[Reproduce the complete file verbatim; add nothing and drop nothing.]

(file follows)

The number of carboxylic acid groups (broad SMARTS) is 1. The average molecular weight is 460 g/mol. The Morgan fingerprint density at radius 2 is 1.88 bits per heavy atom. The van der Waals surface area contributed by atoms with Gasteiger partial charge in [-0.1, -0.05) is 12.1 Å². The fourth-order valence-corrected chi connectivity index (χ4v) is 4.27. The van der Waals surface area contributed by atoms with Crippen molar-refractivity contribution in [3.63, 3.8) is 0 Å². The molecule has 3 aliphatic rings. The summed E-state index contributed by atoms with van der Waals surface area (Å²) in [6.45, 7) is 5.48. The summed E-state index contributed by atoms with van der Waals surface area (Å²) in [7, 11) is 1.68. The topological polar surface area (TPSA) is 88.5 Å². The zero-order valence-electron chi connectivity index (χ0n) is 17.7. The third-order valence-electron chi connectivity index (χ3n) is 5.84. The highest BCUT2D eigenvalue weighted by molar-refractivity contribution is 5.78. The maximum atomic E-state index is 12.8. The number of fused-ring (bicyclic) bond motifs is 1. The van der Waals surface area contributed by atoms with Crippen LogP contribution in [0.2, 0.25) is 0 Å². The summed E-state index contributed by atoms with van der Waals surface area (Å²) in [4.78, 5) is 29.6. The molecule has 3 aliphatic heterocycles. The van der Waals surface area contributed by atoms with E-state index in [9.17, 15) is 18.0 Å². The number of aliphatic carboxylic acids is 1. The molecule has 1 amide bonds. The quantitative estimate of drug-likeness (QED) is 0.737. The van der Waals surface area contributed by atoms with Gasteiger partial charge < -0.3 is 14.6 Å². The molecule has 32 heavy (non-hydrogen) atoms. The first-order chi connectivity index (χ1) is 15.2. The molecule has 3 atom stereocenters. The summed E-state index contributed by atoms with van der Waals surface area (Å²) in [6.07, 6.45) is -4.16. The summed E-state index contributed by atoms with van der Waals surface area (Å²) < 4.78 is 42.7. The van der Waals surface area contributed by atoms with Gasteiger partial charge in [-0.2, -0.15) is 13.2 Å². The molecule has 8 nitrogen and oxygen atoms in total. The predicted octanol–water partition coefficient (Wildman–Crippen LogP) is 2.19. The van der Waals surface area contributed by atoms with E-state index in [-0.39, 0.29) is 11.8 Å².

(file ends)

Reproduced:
The number of carboxylic acid groups (broad SMARTS) is 1. The average molecular weight is 460 g/mol. The Morgan fingerprint density at radius 2 is 1.88 bits per heavy atom. The van der Waals surface area contributed by atoms with Gasteiger partial charge in [-0.1, -0.05) is 12.1 Å². The fourth-order valence-corrected chi connectivity index (χ4v) is 4.27. The van der Waals surface area contributed by atoms with Crippen molar-refractivity contribution in [3.63, 3.8) is 0 Å². The molecule has 3 aliphatic rings. The summed E-state index contributed by atoms with van der Waals surface area (Å²) in [6.45, 7) is 5.48. The summed E-state index contributed by atoms with van der Waals surface area (Å²) in [7, 11) is 1.68. The topological polar surface area (TPSA) is 88.5 Å². The zero-order valence-electron chi connectivity index (χ0n) is 17.7. The third-order valence-electron chi connectivity index (χ3n) is 5.84. The highest BCUT2D eigenvalue weighted by molar-refractivity contribution is 5.78. The maximum atomic E-state index is 12.8. The number of fused-ring (bicyclic) bond motifs is 1. The van der Waals surface area contributed by atoms with Crippen LogP contribution in [0.2, 0.25) is 0 Å². The summed E-state index contributed by atoms with van der Waals surface area (Å²) in [4.78, 5) is 29.6. The molecule has 3 aliphatic heterocycles. The van der Waals surface area contributed by atoms with E-state index in [9.17, 15) is 18.0 Å². The number of aliphatic carboxylic acids is 1. The molecule has 1 amide bonds. The quantitative estimate of drug-likeness (QED) is 0.737. The van der Waals surface area contributed by atoms with Gasteiger partial charge < -0.3 is 14.6 Å². The molecule has 32 heavy (non-hydrogen) atoms. The first-order chi connectivity index (χ1) is 15.2. The molecule has 3 atom stereocenters. The summed E-state index contributed by atoms with van der Waals surface area (Å²) in [6.07, 6.45) is -4.16. The summed E-state index contributed by atoms with van der Waals surface area (Å²) < 4.78 is 42.7. The van der Waals surface area contributed by atoms with Gasteiger partial charge in [-0.2, -0.15) is 13.2 Å². The molecule has 8 nitrogen and oxygen atoms in total. The predicted octanol–water partition coefficient (Wildman–Crippen LogP) is 2.19. The van der Waals surface area contributed by atoms with E-state index in [-0.39, 0.29) is 11.8 Å².